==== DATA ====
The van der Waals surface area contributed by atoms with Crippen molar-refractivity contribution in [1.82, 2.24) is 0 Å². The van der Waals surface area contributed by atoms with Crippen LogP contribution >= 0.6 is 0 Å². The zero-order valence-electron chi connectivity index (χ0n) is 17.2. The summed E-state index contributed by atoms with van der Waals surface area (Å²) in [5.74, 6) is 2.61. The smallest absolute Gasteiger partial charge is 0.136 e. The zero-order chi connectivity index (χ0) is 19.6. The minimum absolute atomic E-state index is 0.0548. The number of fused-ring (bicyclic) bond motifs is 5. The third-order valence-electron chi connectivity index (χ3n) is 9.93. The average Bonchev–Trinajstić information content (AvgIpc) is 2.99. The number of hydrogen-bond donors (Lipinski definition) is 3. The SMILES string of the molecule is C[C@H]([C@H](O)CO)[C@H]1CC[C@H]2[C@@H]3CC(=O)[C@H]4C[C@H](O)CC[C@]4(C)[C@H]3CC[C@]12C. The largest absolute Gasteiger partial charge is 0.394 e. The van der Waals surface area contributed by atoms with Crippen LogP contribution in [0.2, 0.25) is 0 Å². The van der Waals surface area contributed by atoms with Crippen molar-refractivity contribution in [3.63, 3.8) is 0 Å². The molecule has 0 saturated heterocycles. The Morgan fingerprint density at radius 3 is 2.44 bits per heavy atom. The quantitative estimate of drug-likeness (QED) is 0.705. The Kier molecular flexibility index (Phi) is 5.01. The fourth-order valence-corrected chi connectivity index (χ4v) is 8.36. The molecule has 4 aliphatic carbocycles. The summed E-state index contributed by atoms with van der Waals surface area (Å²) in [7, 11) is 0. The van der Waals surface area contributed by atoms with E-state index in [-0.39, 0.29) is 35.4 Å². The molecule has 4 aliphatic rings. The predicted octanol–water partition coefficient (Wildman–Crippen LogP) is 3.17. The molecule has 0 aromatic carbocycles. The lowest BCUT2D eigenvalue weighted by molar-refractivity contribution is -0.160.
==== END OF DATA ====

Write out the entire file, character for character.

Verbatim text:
The van der Waals surface area contributed by atoms with Crippen molar-refractivity contribution in [1.82, 2.24) is 0 Å². The van der Waals surface area contributed by atoms with Crippen LogP contribution >= 0.6 is 0 Å². The zero-order valence-electron chi connectivity index (χ0n) is 17.2. The summed E-state index contributed by atoms with van der Waals surface area (Å²) in [5.74, 6) is 2.61. The smallest absolute Gasteiger partial charge is 0.136 e. The zero-order chi connectivity index (χ0) is 19.6. The minimum absolute atomic E-state index is 0.0548. The number of fused-ring (bicyclic) bond motifs is 5. The third-order valence-electron chi connectivity index (χ3n) is 9.93. The average Bonchev–Trinajstić information content (AvgIpc) is 2.99. The number of hydrogen-bond donors (Lipinski definition) is 3. The SMILES string of the molecule is C[C@H]([C@H](O)CO)[C@H]1CC[C@H]2[C@@H]3CC(=O)[C@H]4C[C@H](O)CC[C@]4(C)[C@H]3CC[C@]12C. The largest absolute Gasteiger partial charge is 0.394 e. The van der Waals surface area contributed by atoms with Crippen LogP contribution in [0.2, 0.25) is 0 Å². The van der Waals surface area contributed by atoms with Crippen molar-refractivity contribution in [3.63, 3.8) is 0 Å². The molecule has 0 saturated heterocycles. The Morgan fingerprint density at radius 3 is 2.44 bits per heavy atom. The quantitative estimate of drug-likeness (QED) is 0.705. The Kier molecular flexibility index (Phi) is 5.01. The fourth-order valence-corrected chi connectivity index (χ4v) is 8.36. The molecule has 4 aliphatic carbocycles. The summed E-state index contributed by atoms with van der Waals surface area (Å²) in [7, 11) is 0. The van der Waals surface area contributed by atoms with E-state index in [-0.39, 0.29) is 35.4 Å². The molecule has 4 aliphatic rings. The predicted octanol–water partition coefficient (Wildman–Crippen LogP) is 3.17. The molecule has 0 aromatic carbocycles. The lowest BCUT2D eigenvalue weighted by molar-refractivity contribution is -0.160.